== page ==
This year, I had something of a Norma Desmond moment. Remember in Sunset Boulevard, when Joe Gillis (William Holden) recognizes the aging star? He thoughtlessly jabbers, “You’re Norma Desmond. You used to be in silent pictures. You used to be big.”
The star, played by Gloria Swanson, responds, “I am big. It’s the pictures that got small.”
My Norma Desmond moment came at a funeral luncheon, which had been moved from our parish hall to the upstairs of the old Knights of Columbus hall, now a banquet venue. There, at the end of the room, was the same raised dais upon which my thespian career began. It looked so small! I wondered how those magnificent casts of old ever found space to tread its timbers. My mind retreated half a century, before the Knights had grown too old to climb into their second story dance hall for their annual Christmas Nativity Pageant. It was produced by the legendary team of Joe and Helen Hickel. Helen played the piano, and Joe was the director. Joe had a sport coat, plaid, the only man in town who did, certainly the only Knight. Helen wore a necklace of turquoise. If that’s not Hollywood, what is? Every year, Joe and Helen marshalled three thespian transactions: casting, rehearsal and performance.
I dreamed of playing Joseph. I’d stand in the line, trying to look chaste and wise and available. But I was never cast as the saint. And how I longed to play one of the three kings. My brother Harold was twice cast as a wise man. He got to wear a crown of gold wrapping paper and a dressing gown, borrowed from Bill Witcraft, our neighbor. He had oil money. Harold entered, porting a treasure chest, as the rest of us sang about tar in the Orient. I never understood what tar had to do with Christmas. It must be very precious in the Orient.
I was always cast as one of the numberless, nameless shepherds. I might have played an angel, wearing a taffeta gown trimmed in tinsel, but in my hometown of Ellinwood, heaven had a glass floor. No male angels. Shepherds got a stick and a towel to wrap around their head. It would take a Norma Desmond to look glamorous with a towel around one’s head. Heaven knows I tried.
I longed for my breakout moment. One year, we briefly discussed adding a little drummer boy. Saint Pat’s, in Great Bend, did that. But that was the county seat, where lots of men wore plaid sport coats and women sported turquoise jewelry. The big city might take liberties with the script, but at St. Joe’s, in Ellinwood, we stuck to good old Matthew and Luke. No “pa rum pum pum pum” for us.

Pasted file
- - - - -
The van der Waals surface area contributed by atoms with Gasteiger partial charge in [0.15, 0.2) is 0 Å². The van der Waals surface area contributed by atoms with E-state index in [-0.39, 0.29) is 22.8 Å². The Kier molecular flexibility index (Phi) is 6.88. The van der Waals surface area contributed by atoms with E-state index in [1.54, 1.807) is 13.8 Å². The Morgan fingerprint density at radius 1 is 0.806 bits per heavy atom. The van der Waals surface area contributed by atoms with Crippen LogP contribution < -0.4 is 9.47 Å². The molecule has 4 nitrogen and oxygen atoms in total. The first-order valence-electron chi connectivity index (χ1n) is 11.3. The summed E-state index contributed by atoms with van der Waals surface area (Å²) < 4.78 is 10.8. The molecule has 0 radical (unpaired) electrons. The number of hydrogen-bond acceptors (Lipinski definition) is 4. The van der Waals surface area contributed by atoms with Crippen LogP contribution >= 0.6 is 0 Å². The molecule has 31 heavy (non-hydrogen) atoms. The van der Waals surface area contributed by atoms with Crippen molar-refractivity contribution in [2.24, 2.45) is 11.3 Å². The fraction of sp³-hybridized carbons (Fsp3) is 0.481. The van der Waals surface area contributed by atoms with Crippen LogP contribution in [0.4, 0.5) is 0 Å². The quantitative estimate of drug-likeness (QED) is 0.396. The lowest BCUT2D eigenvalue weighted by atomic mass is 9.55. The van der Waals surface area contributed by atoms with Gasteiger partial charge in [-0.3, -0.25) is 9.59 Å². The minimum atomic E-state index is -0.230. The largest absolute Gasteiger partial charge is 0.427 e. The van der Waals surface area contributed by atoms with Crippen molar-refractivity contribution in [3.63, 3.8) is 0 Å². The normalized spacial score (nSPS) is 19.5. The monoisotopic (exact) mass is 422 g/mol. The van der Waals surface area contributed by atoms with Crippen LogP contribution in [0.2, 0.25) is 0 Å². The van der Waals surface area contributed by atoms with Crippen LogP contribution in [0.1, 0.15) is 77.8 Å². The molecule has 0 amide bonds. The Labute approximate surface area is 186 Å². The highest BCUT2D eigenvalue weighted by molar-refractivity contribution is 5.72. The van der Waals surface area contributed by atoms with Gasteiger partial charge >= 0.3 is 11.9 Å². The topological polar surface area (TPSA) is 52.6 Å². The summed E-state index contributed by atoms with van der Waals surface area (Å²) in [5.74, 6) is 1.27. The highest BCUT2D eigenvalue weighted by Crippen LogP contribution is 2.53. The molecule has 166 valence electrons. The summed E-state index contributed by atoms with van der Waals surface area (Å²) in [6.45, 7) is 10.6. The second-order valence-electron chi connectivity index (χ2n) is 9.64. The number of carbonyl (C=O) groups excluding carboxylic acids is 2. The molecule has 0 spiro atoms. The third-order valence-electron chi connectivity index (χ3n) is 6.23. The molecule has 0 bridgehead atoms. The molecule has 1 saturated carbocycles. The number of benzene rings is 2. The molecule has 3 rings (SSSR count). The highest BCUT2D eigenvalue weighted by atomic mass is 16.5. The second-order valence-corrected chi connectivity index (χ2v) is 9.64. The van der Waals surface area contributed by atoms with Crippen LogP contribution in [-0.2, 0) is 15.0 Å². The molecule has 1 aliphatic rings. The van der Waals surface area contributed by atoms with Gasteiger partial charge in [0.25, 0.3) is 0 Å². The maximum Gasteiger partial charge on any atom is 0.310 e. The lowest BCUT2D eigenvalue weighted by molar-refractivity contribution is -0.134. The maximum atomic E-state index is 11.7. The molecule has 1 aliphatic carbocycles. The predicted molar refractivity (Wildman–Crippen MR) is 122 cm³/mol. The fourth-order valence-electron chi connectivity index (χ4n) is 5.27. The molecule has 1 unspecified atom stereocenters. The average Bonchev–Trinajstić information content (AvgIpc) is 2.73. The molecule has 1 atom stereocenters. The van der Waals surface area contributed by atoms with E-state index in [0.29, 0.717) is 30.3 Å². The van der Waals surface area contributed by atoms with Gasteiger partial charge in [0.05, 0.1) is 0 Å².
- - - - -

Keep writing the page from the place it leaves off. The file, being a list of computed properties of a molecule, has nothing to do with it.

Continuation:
Still, when we were all assembled on that stage—however it may have shrunk over the years—there came a mystical moment when the assembled cast, along with the audience, broke into Silent Night. The Baby Jesus, his mother Mary and Joseph, were surrounded by kings, angels and humble shepherds. It was a feast for eyes of faith.
Love longs to look, to gaze upon the beloved. As the old English song put it, “Drink to me only with thine eyes, and I will pledge with mine.” To love another is to delight in gazing upon the other. That’s the mystery that we celebrate at Christmas.
The Son comes among us that we may gaze upon God. In the words of the preface, which we pray at Christmas, “For on the feast of this awe-filled mystery, though invisible in his own divine nature, he has appeared visibly in ours; and begotten before all ages, he has begun to exist in time.”
The gaze is a fundamental act of the Catholic faith, essential to it throughout the year. We don’t simply proclaim a gospel in which God became visible. We celebrate a liturgy in which God is made seeable in sacrament, in which we gaze upon God. In the English words of Saint Thomas Aquinas’ Latin hymn.
Down in adoration falling,
Lo! the sacred Host we hail,
Lo! O’er ancient forms departing
Newer rites of grace prevail;
Faith for all defects supplying,
Where the feeble senses fail.
The Christmas crèche is the ingenious gift of the great Catholic poet, Saint Francis of Assisi. Reformers might rail against sacred images, but, at Christmas, the world turns Catholic, for a spell, as little children are brought forward so that they might gaze upon the Christ child. They peer amidst candles, bells and incense, against all of which the reformers ranted.
Love wants to look. It desires to gaze upon the beloved. Indeed, when we talk of our future possession of God in heaven, we speak of the beatific vision, the gaze, whose intensity and depth can never be exhausted.
The Virgin of Nazareth, the first disciple, is the great exemplar of the gaze. In the gospels, she doesn’t speak on this silent night, but we are told that she gazed deeply because she “kept all these things, reflecting on them in her heart” (Lk 2:19). The gaze of the lover is a light, revealing a truth about the beloved that no one else can see. Look at medieval and renaissance paintings of the nativity. The Catholic gaze is everywhere; the Christ Child is surrounded by those who long to look.
Gazing is effortless when one is in love, and, should love need strengthening, it is done through the gaze. First we must quiet ourselves. And then, we look again. Love can be rekindled. In our nation, our homes, our hearts. Gaze. See the mystery. Love again.